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Behind the Scenes at The Secret Garden
Part Two
By Rob Lester

Also see Part One

The Secret Garden , music by Lucy Simon, lyrics and book by Marsha Norman, based on the classic book by Frances Hodgson Burnett,  will be performed this Monday, December 5 for one night only. A 6:15 pm silent auction precedes the 7:00 show.  See ticket information at the end of the article. 


Jaclyn Niedenthal with Laura Benanti
Actress-singer Jaclyn Niedenthal walked to an especially lovely spot in the secret garden. Actually, there was no garden yet.  We were still in an empty rehearsal hall at Chelsea Studios and the lovely spot was a piece of tape on the wooden floor.  But Jaclyn saw the flowers as she sang, under the watchful eye of music director Michael Kosarin (who also music directed and did the vocal arrangements for the original Broadway show in 1991).  Jaclyn loves the musical, but is too young to have seen that production.  She seems right at home, however, in this garden and show.  After the third time she ran through her song (I mean that literally - she has to run across the stage in excitement between verses), I asked the lively one if she always had this much energy.  "Pretty much!" she said and shrugged her shoulders.  Although she'd put in a long day and it was suppertime, she was brimming with good spirits and smiles.  As she located her coat, script, school bag, and mother, she told me she was very much enjoying playing the tough but troubled Mary in the classic story; then she checked the time because she didn't want to be late - she was going to work.  Jaclyn is in the cast of Broadway's Chitty Chitty Bang Bang, as is Secret Garden co-star Struan Erlenborn. 

Struan has been spending rehearsals lying across a few folding metal chairs.  The uninviting-looking chairs are a temporary substitute for a bed for his bedridden character, Colin. "I get to work with some great actors," he reported, saying this is what he likes most about the experience.  Working with the new generation of Broadway musical theater stars (Steven Pasquale, Laura Benanti, Celia Keenan-Bolger, Will Chase, Max Von Essen and Matt Cavenaugh, to name half a dozen) has been "fun" for them both.  Although Struan has a devilish sense of humor offstage, he has an angelic voice that helped him win the role.  His pure boy soprano singing, "Lift me up and lead me to the garden where love grows deep and true ..." will be one of many heart-tugging moments in this show. When asked "What do you think the message of this story is?" Struan immediately came up with, "that a miracle can come to you if you strive for it."  The role of Colin allows him to run through a gamut of emotions and sing some remarkable music.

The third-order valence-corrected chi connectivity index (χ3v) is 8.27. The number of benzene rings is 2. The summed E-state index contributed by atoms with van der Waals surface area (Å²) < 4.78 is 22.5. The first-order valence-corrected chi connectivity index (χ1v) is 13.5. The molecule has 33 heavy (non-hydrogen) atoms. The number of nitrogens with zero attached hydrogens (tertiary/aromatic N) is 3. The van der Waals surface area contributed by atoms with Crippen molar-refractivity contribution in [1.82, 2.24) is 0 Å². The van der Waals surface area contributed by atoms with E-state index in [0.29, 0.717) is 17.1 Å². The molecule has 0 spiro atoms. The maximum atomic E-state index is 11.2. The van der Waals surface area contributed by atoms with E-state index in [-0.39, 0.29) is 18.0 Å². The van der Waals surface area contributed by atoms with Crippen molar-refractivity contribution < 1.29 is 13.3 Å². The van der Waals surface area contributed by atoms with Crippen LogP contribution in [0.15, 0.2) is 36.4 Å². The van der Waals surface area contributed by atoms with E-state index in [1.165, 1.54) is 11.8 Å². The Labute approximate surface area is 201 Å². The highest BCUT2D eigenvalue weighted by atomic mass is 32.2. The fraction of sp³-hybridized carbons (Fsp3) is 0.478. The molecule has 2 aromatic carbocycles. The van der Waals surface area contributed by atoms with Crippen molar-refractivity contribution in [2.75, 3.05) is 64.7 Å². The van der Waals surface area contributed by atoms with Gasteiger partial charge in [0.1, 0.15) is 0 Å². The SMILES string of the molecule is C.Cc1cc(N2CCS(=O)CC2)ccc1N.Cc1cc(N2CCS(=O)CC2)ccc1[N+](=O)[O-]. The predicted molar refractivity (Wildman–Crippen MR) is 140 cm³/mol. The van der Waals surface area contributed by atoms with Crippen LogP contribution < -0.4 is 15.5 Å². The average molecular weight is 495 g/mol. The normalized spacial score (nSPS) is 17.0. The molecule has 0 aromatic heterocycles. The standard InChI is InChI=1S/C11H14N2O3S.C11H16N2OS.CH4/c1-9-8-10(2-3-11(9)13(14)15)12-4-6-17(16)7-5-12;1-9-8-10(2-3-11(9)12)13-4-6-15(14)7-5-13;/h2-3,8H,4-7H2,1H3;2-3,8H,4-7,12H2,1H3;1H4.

Company member Michael Arden has a special fondness for the role of Colin. "The Secret Garden was the first play I ever did and I played Colin," Michael recalled.  Like several people involved who spoke with me, the score is one of his very favorites.  "The show is stunning.  It's all about rebirth.  It's all about renewal."  He's very happy to be playing the role of Dickon this time around.  After watching him go through the song "Wick" a few times at rehearsal, I wasn't surprised to hear that he adores it.  He brings a lot to the performance, with the energy he brought to bear in Bare and the focus and care in various concerts throughout this year. He's especially involved with this role, discussing fine points of the characterization with director Stafford Arima and fine-tuning his phrasing of the song with Michael Kosarin.  Playing Dickon, who's so in touch with nature, is a treat for the actor.  "Dickon's hierarchy is totally different from everyone else - his ideas of how the world works - and the music reflects it."  Another thing keeping him busy is "learning the wacky accents we had a week to learn." He said it's been more funny than daunting to get his accent in synch with Celia Keenan-Bolger who is playing his sister Martha.